I’m spending two months in Taos, NM as an Artist-in-Residence at The Helene Wurlitzer Foundation of New Mexico. I’m hard at work on the score of Turn and Burn, my upcoming chamber opera about rodeo for Houston Grand Opera’s HGOco.
As a three-time alumna of the Wurlitzer Foundation’s residency, I’ll also be giving an Artist Talk at The Harwood Museum of Art in conjunction with their special exhibit, The Legacy of Helene Wurlitzer: Works from the Harwood Collection. This event takes place on Friday, March 8, 2019 at 5:30pm. Details at harwoodmuseum.org.
It inspired me to compose my first piece for solo piano (way, way past due!). It was my first opportunity to spend countless hours and miles walking by myself through an expansive landscape of astonishing beauty. (I took, literally, a thousand photographs.) I challenged myself to compose on the trail, and at the piano, away from my beloved (and sometimes constraining) Finale. This solitude was complemented by stimulating conversations at group meals, campfires, and sunset-watching sessions with fascinating fellow artists and new friends. I also got to learn more about horses, rodeo, and ranching from an expert and to watch horse wranglers at work (research for my upcoming “feminist rodeo opera” for HGOco).
These experiences will live on through my latest work, Walks at Brush Creek (2017) for solo piano. Here’s my program note for this piece:
Walks at Brush Creek was inspired by my daily walks through rural Western scenery as an Artist-in-Residence at Brush Creek Foundation for the Arts, located on a ranch in southeastern Wyoming abutting Medicine Bow National Forest. In the spirit of John Muir, I slowly “sauntered” for many miles on foot trails and dirt roads snaking through forests, valleys, and hills, and tried various approaches to combining this active mindfulness—a walking meditation, of sorts—with my creative process. The best days were when I generated melodies and motives on-the-move in the morning and fleshed them out at the piano in the afternoon. Walks at Brush Creek is the fruit of these experiments. With this score, I offer a musical illustration of my emotional responses to the landscape of Brush Creek Ranch—from the ever-shifting cloud shadows playing over the grasses and sagebrush to the sweeping lines of wooden fences that frame them.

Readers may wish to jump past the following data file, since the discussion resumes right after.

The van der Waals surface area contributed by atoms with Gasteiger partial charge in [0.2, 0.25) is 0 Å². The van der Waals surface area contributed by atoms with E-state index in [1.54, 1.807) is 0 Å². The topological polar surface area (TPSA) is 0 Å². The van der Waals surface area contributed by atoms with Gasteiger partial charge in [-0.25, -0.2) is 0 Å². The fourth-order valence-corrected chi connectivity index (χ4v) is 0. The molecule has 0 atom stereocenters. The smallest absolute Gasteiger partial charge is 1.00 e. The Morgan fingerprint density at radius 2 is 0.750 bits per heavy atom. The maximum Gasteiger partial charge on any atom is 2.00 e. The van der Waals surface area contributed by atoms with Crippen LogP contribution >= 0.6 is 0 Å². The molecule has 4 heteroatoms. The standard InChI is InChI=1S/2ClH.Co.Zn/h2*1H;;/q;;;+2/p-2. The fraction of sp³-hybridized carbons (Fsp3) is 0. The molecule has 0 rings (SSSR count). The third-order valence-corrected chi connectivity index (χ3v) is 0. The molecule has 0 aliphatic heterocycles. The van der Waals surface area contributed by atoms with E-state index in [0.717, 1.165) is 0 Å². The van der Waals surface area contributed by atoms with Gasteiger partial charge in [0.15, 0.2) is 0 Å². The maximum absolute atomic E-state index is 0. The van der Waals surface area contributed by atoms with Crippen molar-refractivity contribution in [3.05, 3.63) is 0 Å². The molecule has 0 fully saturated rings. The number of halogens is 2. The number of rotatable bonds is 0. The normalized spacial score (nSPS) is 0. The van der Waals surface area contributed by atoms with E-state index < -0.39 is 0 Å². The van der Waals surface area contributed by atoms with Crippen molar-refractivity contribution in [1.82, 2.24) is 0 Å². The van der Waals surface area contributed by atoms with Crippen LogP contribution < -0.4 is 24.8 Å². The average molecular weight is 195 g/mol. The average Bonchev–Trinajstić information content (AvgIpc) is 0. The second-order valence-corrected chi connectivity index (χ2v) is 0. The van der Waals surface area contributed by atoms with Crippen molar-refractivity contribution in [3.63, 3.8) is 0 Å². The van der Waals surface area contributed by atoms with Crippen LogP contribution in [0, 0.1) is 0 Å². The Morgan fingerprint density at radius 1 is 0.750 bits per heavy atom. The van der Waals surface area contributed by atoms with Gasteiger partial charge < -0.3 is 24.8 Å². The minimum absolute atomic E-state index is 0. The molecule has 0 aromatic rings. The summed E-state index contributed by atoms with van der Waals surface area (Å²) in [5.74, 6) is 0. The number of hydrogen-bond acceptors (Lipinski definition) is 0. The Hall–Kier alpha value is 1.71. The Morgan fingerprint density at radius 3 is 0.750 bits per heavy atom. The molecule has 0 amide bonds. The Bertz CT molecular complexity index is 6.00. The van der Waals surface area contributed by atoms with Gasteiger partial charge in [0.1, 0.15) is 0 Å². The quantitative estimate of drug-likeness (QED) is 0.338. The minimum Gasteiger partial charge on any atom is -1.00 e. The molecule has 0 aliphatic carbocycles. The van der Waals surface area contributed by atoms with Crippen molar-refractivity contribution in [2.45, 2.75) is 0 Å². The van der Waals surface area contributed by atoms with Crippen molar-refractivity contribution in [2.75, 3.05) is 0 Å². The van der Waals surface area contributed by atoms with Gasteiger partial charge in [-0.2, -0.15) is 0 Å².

I’m delighted to say that World Premiere of Walks at Brush Creek will be given at Michigan Technological University by faculty pianist Jon Ensminger on upcoming concert Music of the Landscape: Compositions Inspired by Our National Parks and Other Special Places. This event was coordinated by composer Libby Meyer in affiliation with my group, the Landscape Music Composers Network.
Sunday, December 10, 2017, 3:00pm
Michigan Technological University, McArdle Theatre
Walker 207, 1400 Townsend Drive, Houghton, MI 49931
Tickets: $5 Tickets and venue information
UPDATE: The full recording of the premiere performance Walks at Brush Creek is now online!
I recently had the honor of participating as a guest artist in Page 73‘s week-long Summer Residency on the Yale campus in New Haven, CT, workshopping a wonderful new play by Mashuq Mushtaq Deen with the all-star team of director Jessi Hill and actors Moe Angelos, Isabel Arraiza, Maya Sharpe, and Jade Wu. We lived and worked alongside artists developing three other projects, sharing readings of new work and exchanging ideas over daily group dinners.
Mashuq Mushtaq Deen invited me to collaborate on his play THE BETTERMENT SOCIETY after we’d worked together in New Dramatists’ Composer-Librettist Studio last winter. We’ve written a song for voice and guitar that is threaded throughout the structure of the play and creates a musical-dramatic arc for one the three women at the center of Deen’s narrative. The song was previously workshopped as part of a reading with director Jessi Hill at New Dramatists, and will receive further development on another reading in New York City this fall. I look forward to seeing where this project leads!